Any farmer willing to opt in on the deal will either leave part of their land unplanted or find other ways to reduce their water use although there are no plans for how to monitor their compliance. If they fallow their fields, crop insurance will cover their losses so there is little risk to their livelihood in saving water, but any saving is better than none. State officials are hopeful that the concession will prompt similar agreements throughout the state’s agricultural industry which uses 80 percent of the state’s water, but it is doubtful there will much, if any, change because corporations maintain a very large percentage of the state’s agriculture industry.

What is never discussed is that a relatively large amount of California’s dwindling water supply goes to large corporate farms growing, and expanding by tens-of-thousands of acres, water intensive nut trees; primarily profitable almond trees. The latest records show corporate agriculture recently planted a whopping 150,000 new acres of almonds in spite of the drought, or the incredible amount of water required, to produce a commodity set for export on the foreign market.

This new almond acreage will use more water than the average annual yield of all the current and proposed CALFED water storage projects put together according to Steve Evans of the Wild Rivers Consultant. The Public Policy Institute of California (PPIC) estimates that the CALFED projects will have a combined average annual yield of 410,000 AF under normal rainfall conditions; conditions California is not expected to experience anytime in the foreseeable future.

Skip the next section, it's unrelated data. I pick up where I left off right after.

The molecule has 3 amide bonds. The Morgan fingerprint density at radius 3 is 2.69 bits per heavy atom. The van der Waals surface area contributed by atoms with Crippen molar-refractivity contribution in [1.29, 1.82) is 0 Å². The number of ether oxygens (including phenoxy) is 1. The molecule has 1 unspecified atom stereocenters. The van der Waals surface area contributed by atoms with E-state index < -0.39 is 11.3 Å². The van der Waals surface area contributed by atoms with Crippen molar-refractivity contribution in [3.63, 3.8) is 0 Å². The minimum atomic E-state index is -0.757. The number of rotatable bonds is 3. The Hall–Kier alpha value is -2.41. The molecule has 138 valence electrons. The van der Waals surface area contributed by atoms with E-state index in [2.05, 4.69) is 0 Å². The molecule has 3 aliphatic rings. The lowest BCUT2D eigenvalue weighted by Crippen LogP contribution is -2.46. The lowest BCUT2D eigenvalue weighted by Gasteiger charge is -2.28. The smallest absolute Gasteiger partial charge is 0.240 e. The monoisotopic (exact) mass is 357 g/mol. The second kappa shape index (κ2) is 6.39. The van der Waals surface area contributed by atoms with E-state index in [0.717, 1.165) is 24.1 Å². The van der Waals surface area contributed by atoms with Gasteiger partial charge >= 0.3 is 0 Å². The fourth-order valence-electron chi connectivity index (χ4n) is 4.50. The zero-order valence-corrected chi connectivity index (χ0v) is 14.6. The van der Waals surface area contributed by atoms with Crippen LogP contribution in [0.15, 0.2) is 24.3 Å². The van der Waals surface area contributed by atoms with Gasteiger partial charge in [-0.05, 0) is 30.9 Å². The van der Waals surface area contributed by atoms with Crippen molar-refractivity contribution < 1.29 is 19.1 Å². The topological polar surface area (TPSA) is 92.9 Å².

According to Tom Stokely, the Water Policy Analyst for the California Water Impact Network (C-WIN), “It’s a good thing for urban users to conserve water, but since agriculture uses 80 percent of water, a lot of people feel their efforts to conserve water are so that a wealthy corporate almond farmer can plant more trees and make greater profit. These new statistics on increased almond plantings actually PROVE that we are conserving water in urban areas so that more almonds can be planted.”

Corporate agriculture and the Republicans in their employ argue that if the acreage was not planted with water intensive almonds, it would be planted with cotton or some other crops that feed the nation. However, as Mr. Stokely rightly noted; “Cotton and row crops are not permanent and you can fallow them any given year. You cannot fallow permanent crops like almonds and pistachios.” No, but they can be ripped out by their roots and sent to the corporate headquarters as firewood.